As part of its deep commitment to building and sustaining a healthy, equitable Matching Program, the NRMP has actively engaged in initiatives that touch directly on essence of the Match.


Match Simulation. In 2019, proposals were presented to the GME community calling for changes to the transition to residency, including changes to the Match. One such proposal called for an “Early Match”. In response, the NRMP activated a comprehensive, data-based study to examine potential benefits and consequences for applicants and programs should the structure of the Match be changed.  At the heart of the study was the simulation of the Early Match proposal that incorporated the following conditions into its design:

+ Launch the early Match in July

+ Restrict the number of applications per applicant to three

+ Limit the number of positions available to up to 50 percent of a program’s quota

+ Make participation optional for applicants

+ Launch the standard Match in September

+Consider unmatched applicants from the early Match, and all other applicants, as part of the standard Match

Importantly, while the early Match proposal encumbered applicants with multiple restrictions, there were no such restrictions extended to programs, causing the NRMP to have concerns about fairness and equity for applicants.

The simulation of an early Match was compared to a simulation of the traditional single Match to understand changes in Match outcomes.  The study relied on eight years of ranking and matching data and found that the early Match, as proposed, could harm applicants, namely osteopathic and international students and graduates, and programs while also generating dissatisfaction with outcomes. Perhaps more importantly, the study determined that an early Match would compromise several of the fundamental principles on which a stable and effective matching market is based:

+ Reduce the thick market needed to ensure participants have many options from which to freely choose

+ Restrict true preferencing because participants could be driven to create rank lists based that ensured a positive outcome

+ Compromise the stability of the Match because participants could match to less preferred options since all available potions would not be in the early Match

In summer and fall 2021, the NRMP communicated with the GME community about its concerns with an early Match as proposed and how the modeling study had identified adverse impacts on applicants and programs that could alter the Match in ways that would be disadvantageous and negatively impact the transition and training experiences.

Exploration of a Two-Phase Match.  As part of its commitment to providing a Matching Program that is fair, equitable, efficient, transparent, and reliable, the NRMP began in 2021 to examine whether improvements could be made to the Match that would foster greater applicant wellness and agency, greater capacity for thoughtful decision-making, and a more wide-spread holistic approach to the application and interview processes. For 70 years, the NRMP has proudly served as the steward of a system that continuously evolves to meet the changing needs of applicants, programs, institutions, and medical schools through improved Match processes, offerings, and resources.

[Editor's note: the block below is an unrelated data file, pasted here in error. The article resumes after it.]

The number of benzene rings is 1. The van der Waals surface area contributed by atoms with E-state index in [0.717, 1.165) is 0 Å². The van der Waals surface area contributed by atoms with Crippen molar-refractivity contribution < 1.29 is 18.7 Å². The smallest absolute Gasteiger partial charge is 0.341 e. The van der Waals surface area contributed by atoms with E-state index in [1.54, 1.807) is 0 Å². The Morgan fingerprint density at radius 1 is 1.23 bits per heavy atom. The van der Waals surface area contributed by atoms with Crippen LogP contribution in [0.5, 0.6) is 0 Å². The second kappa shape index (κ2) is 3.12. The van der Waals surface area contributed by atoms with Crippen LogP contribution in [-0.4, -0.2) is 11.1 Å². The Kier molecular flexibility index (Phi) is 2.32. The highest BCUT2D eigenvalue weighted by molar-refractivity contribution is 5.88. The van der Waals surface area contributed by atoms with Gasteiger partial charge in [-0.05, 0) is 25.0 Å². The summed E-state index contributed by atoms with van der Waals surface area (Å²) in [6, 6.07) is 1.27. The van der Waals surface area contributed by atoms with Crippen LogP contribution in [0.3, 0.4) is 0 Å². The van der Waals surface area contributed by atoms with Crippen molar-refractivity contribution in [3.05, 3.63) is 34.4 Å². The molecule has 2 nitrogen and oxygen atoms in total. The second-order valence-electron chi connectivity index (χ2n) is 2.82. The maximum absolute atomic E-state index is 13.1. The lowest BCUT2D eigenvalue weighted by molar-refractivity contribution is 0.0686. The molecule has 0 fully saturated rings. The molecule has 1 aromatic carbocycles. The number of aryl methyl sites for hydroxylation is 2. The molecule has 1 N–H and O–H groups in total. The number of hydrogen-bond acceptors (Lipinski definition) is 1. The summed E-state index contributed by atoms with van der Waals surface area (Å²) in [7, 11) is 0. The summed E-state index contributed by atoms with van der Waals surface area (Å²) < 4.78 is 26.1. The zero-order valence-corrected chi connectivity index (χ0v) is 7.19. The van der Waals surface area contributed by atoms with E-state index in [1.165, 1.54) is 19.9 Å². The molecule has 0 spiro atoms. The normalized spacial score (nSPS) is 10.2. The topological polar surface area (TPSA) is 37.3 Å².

In summer 2022, a proposal outlining a two-phase Match was presented to the GME community that outlined why the time was ripe for the consideration and how participants could benefit from the change in Match structure. Although the Supplemental Offer and Acceptance Program® (SOAP®) has objectively improved on the chaos and instability surrounding the post-Match “Scramble” since it was implemented in 2012, it lacks equity for applicants and encourages reactive rather than proactive training decisions that increase stress on all participants. 

The transition to residency has had to shoulder increasing numbers of applicants, broad variation in recruitment methodologies by programs, and increasing stress among applicants and programs.  A two-phase Match could, at minimum, address stress levels while fostering greater parity of experience for all by 

+ Requiring submission of rank order lists by both applicants and programs at each phase

+ Utilizing the matching algorithm (applicant-proposing) for each phase

+ Providing time for applicants to research and vet program choices

+ Providing time for programs to engage in a more holistic review

+ Increasing time for contact between programs and applicants

+ Including two Match Days that would provide the release of the full results to all participants

The NRMP built the concept of a two-phase Match using the existing Main Residency Match timeline to ensure stakeholders were not burdened with radical changes in preparation, selection, and onboarding.  The NRMP has solicited public comment from the GME community and will invite organizations and other interested parties to participate in a period of public testimony. Findings from the public comment and engagement period will be analyzed and shared with the community.


If you have questions about NRMP matching services or any information contained in this report, please send us an email. We'd love to hear from you!


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